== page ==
Therapeutic options to treat multiple sclerosis (MS) relapses comprise glucocorticosteroids (GCS) as first-line and therapeutic plasma exchange (TPE) as second-line treatments in GCS-unresponsive patients. No guidelines exist for the treatment of another relapse following TPE. We retrospectively analyzed the responsiveness to GCS in a subsequent relapse following TPE in previously GCS-unresponsive MS patients. Thirty-seven patients with GCS-unresponsive MS relapses received TPE (relapse A). All patients developed another relapse after the completion of TPE and received GCS again (relapse B). The primary study endpoint was the clinical response to GCS and TPE. Marked improvement was defined as clinically significant improvement in function, moderate improvement as a definite change of symptoms without significant impact on function, no effect comprised unchanged symptoms, and deterioration a worsening of symptoms or new deficits. The secondary endpoint was an improvement in expanded disability status scale (EDSS) scoring. All patients were GCS-unresponsive during relapse A and received TPE. During GCS treatment of relapse B, marked improvement was observed in 10, moderate improvement in 24, and no effect in three patients. The EDSS decreased in 15 patients. GCS might remain the first-line relapse treatment following TPE in formerly GCS-unresponsive MS patients.
Experience with therapeutic plasma exchange (TPE) for acute relapses in clinically isolated syndrome (CIS) or multiple sclerosis (MS) patients has been derived from small and inhomogeneous patient populations so far. In the present study, we retrospectively evaluated features associated with TPE response in a larger cohort of CIS and MS patients with acute worsening of disease.
In January 2013, the CDC reported an illness associated with intravenous (IV) abuse of oral Opana ER (oxymorphone) in Tennessee. The clinical presentation of this syndrome was reported to resemble that of thrombotic thrombocytopenic purpura in the 15 patients reported; 12 were treated with plasma exchange. We report a similar case series of 15 patients with 18 episodes of thrombotic microangiopathy associated with recent intravenous abuse of oral Opana ER. In our series, we demonstrate that therapeutic plasma exchange is unnecessary; supportive care and treatment of underlying infections and renal dysfunction (without use of plasma exchange) resulted in clinical improvement in all patients. Thus, it appears that plasma exchange with associated costs and risks can be safely omitted in patients with thrombotic microangiopathy resulting from IV abuse of oral Opana ER.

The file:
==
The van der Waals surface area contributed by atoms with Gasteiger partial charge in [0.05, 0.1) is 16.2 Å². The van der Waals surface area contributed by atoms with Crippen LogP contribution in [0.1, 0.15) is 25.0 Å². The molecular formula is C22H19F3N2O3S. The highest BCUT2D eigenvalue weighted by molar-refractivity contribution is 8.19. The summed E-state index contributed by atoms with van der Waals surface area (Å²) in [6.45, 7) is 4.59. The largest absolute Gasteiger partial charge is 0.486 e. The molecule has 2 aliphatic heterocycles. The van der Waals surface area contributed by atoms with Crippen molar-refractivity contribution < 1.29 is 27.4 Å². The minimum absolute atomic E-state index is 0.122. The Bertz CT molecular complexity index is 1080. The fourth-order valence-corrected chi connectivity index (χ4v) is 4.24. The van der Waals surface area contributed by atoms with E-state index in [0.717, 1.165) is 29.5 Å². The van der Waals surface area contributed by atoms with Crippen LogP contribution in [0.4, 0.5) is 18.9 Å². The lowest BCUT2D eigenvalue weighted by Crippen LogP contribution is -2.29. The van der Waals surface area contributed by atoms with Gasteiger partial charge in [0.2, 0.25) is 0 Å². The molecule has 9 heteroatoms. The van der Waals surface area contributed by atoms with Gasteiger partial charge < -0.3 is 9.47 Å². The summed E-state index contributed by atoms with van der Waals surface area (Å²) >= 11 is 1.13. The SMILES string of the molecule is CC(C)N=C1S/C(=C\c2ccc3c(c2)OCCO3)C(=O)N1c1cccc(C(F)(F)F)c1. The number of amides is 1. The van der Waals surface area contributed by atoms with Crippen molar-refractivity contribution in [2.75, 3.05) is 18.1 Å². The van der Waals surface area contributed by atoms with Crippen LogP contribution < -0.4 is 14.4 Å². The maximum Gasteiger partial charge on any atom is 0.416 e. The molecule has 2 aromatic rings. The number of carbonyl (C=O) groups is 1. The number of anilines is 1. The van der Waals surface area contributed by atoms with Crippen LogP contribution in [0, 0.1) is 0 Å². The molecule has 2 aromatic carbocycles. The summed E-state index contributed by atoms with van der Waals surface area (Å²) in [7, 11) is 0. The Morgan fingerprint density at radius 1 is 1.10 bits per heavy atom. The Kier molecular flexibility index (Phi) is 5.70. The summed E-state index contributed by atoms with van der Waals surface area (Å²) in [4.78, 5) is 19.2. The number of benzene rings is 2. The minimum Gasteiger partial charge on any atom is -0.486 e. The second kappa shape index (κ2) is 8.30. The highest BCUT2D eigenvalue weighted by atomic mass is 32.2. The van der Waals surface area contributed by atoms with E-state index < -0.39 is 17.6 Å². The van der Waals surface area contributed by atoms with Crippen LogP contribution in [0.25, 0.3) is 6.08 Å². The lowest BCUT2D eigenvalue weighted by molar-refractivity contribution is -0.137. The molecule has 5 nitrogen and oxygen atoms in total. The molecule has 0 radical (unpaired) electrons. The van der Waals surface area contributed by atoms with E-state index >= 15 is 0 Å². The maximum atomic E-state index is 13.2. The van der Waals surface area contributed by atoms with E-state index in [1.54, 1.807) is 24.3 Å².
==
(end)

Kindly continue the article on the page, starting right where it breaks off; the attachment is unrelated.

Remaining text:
Treatments for the anti-NMDA receptor encephalitis usually include steroids, intravenous immunoglobulin, plasma exchange, plasmapheresis, rituximab, cyclophosphamide and tumor resection. We aimed to compare the efficacy of the treatments including intravenous immunoglobulin, plasma exchange, plasmapheresis, rituximab or cyclophosphamide for male anti-NMDA receptor encephalitis patients without tumor and to discuss potential biomarkers for this disease. The Fisher exact test and the contingency table analysis were used to analyze the treatment efficacy for both male and female these patients. A hierarchical tree method was adopted to analyze the difference of the treatment efficacy between male and female patients. The results revealed that the efficacy rate of plasmapheresis (or plasma exchange) is not inferior to those of intravenous immunoglobulin and rituximab (or cyclophosphamide) for male patients without tumor. In addition, B-cell attracting C-X-C motif chemokine 13 (CXCL13) and microRNA let-7b are potential to be treatment response biomarkers for anti-NMDA receptor encephalitis. But they may not be useful prognostic biomarkers for this encephalitis unless they are not biomarkers for other autoimmune encephalitides.